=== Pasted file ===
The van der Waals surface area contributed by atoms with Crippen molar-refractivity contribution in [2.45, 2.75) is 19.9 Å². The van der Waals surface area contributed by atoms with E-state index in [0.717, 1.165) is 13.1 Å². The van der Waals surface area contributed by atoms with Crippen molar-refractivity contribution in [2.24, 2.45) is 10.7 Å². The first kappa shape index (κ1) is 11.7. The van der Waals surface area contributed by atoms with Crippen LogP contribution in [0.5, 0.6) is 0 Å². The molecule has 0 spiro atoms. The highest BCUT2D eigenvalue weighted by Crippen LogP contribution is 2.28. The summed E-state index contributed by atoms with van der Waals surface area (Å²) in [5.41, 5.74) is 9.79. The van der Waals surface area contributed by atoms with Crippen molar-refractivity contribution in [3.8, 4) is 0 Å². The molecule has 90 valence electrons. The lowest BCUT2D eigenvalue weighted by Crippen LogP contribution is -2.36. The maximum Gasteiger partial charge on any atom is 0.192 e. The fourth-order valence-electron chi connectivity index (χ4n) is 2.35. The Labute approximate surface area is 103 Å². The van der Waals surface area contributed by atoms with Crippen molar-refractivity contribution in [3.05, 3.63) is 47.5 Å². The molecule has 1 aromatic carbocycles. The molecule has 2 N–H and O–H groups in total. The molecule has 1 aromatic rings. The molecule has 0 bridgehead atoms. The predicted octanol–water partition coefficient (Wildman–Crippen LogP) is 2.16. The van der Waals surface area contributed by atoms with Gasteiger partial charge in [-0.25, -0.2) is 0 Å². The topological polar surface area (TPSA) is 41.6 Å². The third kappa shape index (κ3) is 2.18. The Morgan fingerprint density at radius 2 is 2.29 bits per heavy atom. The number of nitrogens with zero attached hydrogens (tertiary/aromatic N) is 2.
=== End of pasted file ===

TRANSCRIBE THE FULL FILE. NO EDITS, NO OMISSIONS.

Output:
The van der Waals surface area contributed by atoms with Crippen molar-refractivity contribution in [2.45, 2.75) is 19.9 Å². The van der Waals surface area contributed by atoms with E-state index in [0.717, 1.165) is 13.1 Å². The van der Waals surface area contributed by atoms with Crippen molar-refractivity contribution in [2.24, 2.45) is 10.7 Å². The first kappa shape index (κ1) is 11.7. The van der Waals surface area contributed by atoms with Crippen LogP contribution in [0.5, 0.6) is 0 Å². The molecule has 0 spiro atoms. The highest BCUT2D eigenvalue weighted by Crippen LogP contribution is 2.28. The summed E-state index contributed by atoms with van der Waals surface area (Å²) in [5.41, 5.74) is 9.79. The van der Waals surface area contributed by atoms with Crippen molar-refractivity contribution in [3.8, 4) is 0 Å². The molecule has 90 valence electrons. The lowest BCUT2D eigenvalue weighted by Crippen LogP contribution is -2.36. The maximum Gasteiger partial charge on any atom is 0.192 e. The fourth-order valence-electron chi connectivity index (χ4n) is 2.35. The Labute approximate surface area is 103 Å². The van der Waals surface area contributed by atoms with Crippen molar-refractivity contribution in [3.05, 3.63) is 47.5 Å². The molecule has 1 aromatic carbocycles. The molecule has 2 N–H and O–H groups in total. The molecule has 1 aromatic rings. The molecule has 0 bridgehead atoms. The predicted octanol–water partition coefficient (Wildman–Crippen LogP) is 2.16. The van der Waals surface area contributed by atoms with Gasteiger partial charge in [-0.25, -0.2) is 0 Å². The topological polar surface area (TPSA) is 41.6 Å². The third kappa shape index (κ3) is 2.18. The Morgan fingerprint density at radius 2 is 2.29 bits per heavy atom. The number of nitrogens with zero attached hydrogens (tertiary/aromatic N) is 2.